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Mindful : October 2015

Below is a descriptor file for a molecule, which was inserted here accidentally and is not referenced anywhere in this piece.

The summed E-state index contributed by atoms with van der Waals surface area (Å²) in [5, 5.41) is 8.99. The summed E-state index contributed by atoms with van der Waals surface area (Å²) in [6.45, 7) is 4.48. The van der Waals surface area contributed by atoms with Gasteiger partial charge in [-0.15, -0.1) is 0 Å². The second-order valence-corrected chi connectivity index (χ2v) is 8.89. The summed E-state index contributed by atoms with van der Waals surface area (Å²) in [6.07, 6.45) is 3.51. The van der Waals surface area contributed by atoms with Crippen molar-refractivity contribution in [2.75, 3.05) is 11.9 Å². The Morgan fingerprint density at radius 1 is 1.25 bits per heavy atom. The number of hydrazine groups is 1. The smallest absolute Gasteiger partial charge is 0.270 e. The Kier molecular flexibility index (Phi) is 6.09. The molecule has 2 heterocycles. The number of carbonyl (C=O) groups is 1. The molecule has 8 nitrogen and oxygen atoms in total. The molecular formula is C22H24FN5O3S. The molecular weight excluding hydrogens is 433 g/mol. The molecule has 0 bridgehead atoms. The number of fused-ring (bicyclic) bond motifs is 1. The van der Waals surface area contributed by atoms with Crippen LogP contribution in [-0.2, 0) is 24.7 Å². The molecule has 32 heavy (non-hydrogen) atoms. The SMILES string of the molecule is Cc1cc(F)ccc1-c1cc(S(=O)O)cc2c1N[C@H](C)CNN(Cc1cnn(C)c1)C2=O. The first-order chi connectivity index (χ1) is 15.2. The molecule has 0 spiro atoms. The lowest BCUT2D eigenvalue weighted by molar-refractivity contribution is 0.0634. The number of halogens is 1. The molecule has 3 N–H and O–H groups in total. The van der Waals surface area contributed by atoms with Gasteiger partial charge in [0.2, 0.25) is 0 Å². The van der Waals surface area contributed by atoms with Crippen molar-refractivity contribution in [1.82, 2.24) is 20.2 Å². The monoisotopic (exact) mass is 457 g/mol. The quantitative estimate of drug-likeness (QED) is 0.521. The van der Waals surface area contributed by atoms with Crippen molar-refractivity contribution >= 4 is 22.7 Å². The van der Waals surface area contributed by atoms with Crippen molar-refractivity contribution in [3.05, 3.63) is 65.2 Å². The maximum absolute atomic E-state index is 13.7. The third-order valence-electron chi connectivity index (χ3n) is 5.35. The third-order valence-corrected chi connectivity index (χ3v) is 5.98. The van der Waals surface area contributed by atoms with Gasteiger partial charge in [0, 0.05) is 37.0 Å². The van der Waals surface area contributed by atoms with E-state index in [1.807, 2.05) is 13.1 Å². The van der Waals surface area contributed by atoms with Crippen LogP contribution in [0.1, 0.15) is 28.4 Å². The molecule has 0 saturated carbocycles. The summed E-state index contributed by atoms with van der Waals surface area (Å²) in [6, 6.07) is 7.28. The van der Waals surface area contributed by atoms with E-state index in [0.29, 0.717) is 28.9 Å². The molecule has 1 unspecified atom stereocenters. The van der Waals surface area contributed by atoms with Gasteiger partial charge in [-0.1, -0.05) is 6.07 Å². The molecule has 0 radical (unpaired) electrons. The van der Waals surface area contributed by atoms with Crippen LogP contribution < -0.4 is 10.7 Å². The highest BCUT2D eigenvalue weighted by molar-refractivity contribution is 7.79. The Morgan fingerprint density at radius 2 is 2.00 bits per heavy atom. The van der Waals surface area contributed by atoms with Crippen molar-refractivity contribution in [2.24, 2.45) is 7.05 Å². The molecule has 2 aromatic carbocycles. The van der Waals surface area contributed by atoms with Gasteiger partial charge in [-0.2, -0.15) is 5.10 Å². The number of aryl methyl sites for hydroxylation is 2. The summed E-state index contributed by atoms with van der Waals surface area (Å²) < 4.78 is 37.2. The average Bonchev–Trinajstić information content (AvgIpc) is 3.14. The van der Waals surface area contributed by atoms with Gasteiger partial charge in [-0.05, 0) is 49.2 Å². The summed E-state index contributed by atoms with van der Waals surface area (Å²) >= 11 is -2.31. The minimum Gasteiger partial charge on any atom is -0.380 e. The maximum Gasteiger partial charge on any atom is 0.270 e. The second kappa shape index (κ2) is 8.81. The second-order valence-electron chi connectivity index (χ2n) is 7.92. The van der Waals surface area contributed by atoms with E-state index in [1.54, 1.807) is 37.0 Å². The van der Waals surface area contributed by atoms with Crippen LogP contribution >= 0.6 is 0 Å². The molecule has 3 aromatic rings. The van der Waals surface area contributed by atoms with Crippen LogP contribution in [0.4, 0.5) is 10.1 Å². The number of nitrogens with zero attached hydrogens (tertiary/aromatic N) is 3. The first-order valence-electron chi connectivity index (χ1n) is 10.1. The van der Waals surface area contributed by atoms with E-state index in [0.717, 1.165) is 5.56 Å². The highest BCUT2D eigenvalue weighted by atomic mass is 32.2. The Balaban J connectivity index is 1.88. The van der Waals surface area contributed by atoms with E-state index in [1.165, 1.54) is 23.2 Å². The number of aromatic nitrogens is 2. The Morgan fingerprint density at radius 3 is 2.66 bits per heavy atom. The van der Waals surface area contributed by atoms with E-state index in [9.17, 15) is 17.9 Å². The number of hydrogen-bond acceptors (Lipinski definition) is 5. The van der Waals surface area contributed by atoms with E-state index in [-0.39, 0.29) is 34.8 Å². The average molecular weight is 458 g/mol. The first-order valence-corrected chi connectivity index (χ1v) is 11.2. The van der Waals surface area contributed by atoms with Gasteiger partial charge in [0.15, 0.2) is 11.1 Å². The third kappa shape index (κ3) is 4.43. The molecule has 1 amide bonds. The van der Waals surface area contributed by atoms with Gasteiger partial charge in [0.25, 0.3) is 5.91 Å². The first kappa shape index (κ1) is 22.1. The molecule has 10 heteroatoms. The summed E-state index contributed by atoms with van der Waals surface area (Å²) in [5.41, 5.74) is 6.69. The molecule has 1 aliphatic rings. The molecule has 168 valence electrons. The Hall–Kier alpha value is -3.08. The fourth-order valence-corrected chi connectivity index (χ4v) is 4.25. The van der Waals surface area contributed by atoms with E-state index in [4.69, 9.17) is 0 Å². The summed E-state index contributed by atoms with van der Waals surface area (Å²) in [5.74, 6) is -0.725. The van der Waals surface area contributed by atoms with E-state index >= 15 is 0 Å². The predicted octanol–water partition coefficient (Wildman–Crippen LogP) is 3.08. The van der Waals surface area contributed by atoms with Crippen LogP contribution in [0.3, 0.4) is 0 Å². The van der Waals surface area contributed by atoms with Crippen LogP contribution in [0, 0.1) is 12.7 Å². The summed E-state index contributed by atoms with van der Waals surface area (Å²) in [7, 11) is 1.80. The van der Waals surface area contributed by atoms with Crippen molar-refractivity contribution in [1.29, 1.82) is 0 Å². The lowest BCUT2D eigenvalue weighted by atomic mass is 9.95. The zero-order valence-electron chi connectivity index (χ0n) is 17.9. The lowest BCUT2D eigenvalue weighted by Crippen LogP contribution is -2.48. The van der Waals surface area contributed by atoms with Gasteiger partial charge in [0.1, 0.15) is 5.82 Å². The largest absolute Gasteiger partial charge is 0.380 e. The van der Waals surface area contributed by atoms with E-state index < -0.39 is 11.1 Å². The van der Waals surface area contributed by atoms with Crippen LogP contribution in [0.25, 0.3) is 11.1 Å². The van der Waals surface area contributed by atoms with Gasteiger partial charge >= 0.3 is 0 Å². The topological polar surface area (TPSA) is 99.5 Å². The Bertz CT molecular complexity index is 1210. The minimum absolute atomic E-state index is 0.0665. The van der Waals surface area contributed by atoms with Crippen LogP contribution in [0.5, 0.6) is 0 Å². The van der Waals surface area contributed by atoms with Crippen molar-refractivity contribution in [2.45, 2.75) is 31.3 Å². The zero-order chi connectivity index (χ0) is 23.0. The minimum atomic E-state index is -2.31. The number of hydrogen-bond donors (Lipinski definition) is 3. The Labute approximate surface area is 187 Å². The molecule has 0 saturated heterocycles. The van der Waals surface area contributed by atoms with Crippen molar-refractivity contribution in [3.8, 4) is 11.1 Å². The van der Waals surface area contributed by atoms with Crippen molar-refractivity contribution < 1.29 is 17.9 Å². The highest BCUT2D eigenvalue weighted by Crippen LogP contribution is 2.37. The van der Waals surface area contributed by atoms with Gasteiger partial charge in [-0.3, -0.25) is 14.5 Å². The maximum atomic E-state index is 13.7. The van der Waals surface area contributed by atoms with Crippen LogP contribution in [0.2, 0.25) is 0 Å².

louder than his words. Lakha was overseeing a massive project with numerous deadlines and details to manage. There was lots going on, but it did not get to him. He was not busy. On that day I realized clearly that busyness is a choice. We may have deadlines, projects, and activities, but we have the freedom to choose whether we become action addicts and busy- lazy, or just observe the experience of many activities. It’s a choice. And the ability to make that choice comes from developing a clear mind, free of action addiction. Nowadays we tend to all be busy, overbur- dened, and perhaps stressed. It is part of our identity. If we are busy we are important. If we are stressed, it’s because we are committed and working hard. It́s in the DNA of our modern societies. If we are not busy and stressed, we are not trying hard enough. Something is wrong with us. But Lakha showed a clear alternative; having many activities and being highly effec- tive and productive, but maintaining mental clarity and calm—not giving in to action addic- tion. Not being existentially lazy. Busyness is killing the heart There are good reasons to overcome action addic- tion and thereby better avoid busyness. In addition to keeping us from seeing the bigger picture, busy- ness kills the heart. In Chinese, the word “busy” consists of two syllables, one meaning heart, the other death. More explanation is not needed. The busier we get, the more energ y flows to the head and away from the heart. The busier we get, the more we tend to distance ourselves from others and their emotions. Action addiction keeps us busy and away from asking why. And the less we ask, the further we get removed from purpose, meaning, and love. We become effective robots that achieve more. But more is ver y often much less. Because the heart is not in it. → Next time you feel busy, pause for a moment and con- template: What’s keeping you busy? And is it worth it? Are there things on your plate you should let go? And is your mind inherently busy or just pretending to be? Are you choosing to be too busy? October 2015 mindful 75 insight practices Start Here Now: A Guide to the Path and Practice of Meditation Susan Piver October 9–11, 2015 An Introduction to Mindfulness-Based Relapse Prevention Sarah Bowen October 23–25, 2015 The Science and Art of Fulfillment Emma Seppälä November 13–15, 2015 The Mindful Path to Leadership Cheryl Jones November 16–17, 2015 Mindful Parenting: Helping You Focus on What Really Matters Carla Naumburg and Hunter Clarke-Fields December 4–6, 2015 Awaken Everyday copperbeechinstitute.org Our more than 40 meditation and mindfulness-based programs offer opportunities to deepen your tranquility and resilience no matter where you are on your journey. Visit our website for more.